Over the course of history, new technologies have created global shifts and fueled the forward momentum of countries and empires. Every new invention — from the mobile cannon to movable type — has left its mark on humankind. The current technology impacting people on a worldwide scale is the Internet, and we are just beginning to understand its impact on our daily lives.
If you took a smart phone back to the time of the Salem Witch Trials, and showed the Internet (and the vast amount of information it contains) to the men who sentenced the women of Salem to hang (also figuring you could get crystal clear connectivity, along with time travel), they’d suspect you were also in league with dark forces, and being imprisoned or hanged would be in your immediate future.
Even if you only made a much shorter trip through time, back to the early 1960s, the smart phone you brought with you would far outstrip any piece of technology NASA had at the time, much less government security agencies, or large corporations. The tech we use daily is the stuff of science fiction television shows from the 1960s.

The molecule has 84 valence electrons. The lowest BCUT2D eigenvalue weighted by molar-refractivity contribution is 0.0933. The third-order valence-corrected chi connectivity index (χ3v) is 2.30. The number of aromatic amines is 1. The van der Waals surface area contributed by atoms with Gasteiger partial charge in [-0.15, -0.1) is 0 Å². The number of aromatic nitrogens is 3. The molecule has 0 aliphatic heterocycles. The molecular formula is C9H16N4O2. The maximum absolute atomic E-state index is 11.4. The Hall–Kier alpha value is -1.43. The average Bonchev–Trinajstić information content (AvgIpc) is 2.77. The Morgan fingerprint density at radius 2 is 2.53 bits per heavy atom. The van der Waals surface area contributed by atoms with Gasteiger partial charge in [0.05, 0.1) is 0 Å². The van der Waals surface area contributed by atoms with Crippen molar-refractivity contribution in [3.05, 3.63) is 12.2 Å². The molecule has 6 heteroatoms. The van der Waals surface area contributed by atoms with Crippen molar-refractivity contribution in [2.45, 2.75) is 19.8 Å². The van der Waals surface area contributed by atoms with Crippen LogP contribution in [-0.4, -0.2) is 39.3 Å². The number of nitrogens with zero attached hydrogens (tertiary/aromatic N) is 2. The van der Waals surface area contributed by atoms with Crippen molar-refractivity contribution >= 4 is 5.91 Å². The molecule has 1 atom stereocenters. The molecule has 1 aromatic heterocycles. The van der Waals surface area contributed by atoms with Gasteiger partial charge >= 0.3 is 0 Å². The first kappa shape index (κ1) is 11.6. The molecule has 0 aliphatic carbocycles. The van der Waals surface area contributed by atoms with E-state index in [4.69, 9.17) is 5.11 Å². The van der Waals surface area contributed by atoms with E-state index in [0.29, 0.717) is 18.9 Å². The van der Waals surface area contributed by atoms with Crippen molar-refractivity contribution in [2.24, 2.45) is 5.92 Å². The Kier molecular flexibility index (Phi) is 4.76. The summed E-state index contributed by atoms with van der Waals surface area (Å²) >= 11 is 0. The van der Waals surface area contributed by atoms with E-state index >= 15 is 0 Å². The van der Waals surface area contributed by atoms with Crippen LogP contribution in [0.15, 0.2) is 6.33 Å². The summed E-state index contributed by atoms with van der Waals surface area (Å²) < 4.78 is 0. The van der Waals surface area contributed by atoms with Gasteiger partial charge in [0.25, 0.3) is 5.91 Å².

Let’s say you could use your same all-purpose time machine (with crystal clear cellular connection) to transport back a citizen of the United States from the 1700s, and show them the wonders of future life in 2012: heart transplants, flying machines that could go as far as the moon and metal body parts for when knees or hips wore out. The list could go on, but even this strange bit of news would cause our innocent visitor to think the world had gone crazy and people had messed with primal forces they never should have messed with.
The laptop, tablet or smart phone you’d be using to show our modern world to this visitor from the 1700s is a key component of our digitally connected world, but the technology everyone accesses with their electronic communication devices is the Internet.
In time travel movies, visitors from the past used to get a brief update of our future world and how we got here by watching TV, which inevitably showed them a speeded-up version of the wonder and horrors of the twentieth-century, until they were exhausted and confused after processing an abbreviated version of a world driven mad by technology run amok.
In the book, The Shallows: What the Internet is Doing to Our Brains, Nicholas Carr cites studies which prove how specific neurological pathways of our brains have already been rewired by the Internet.
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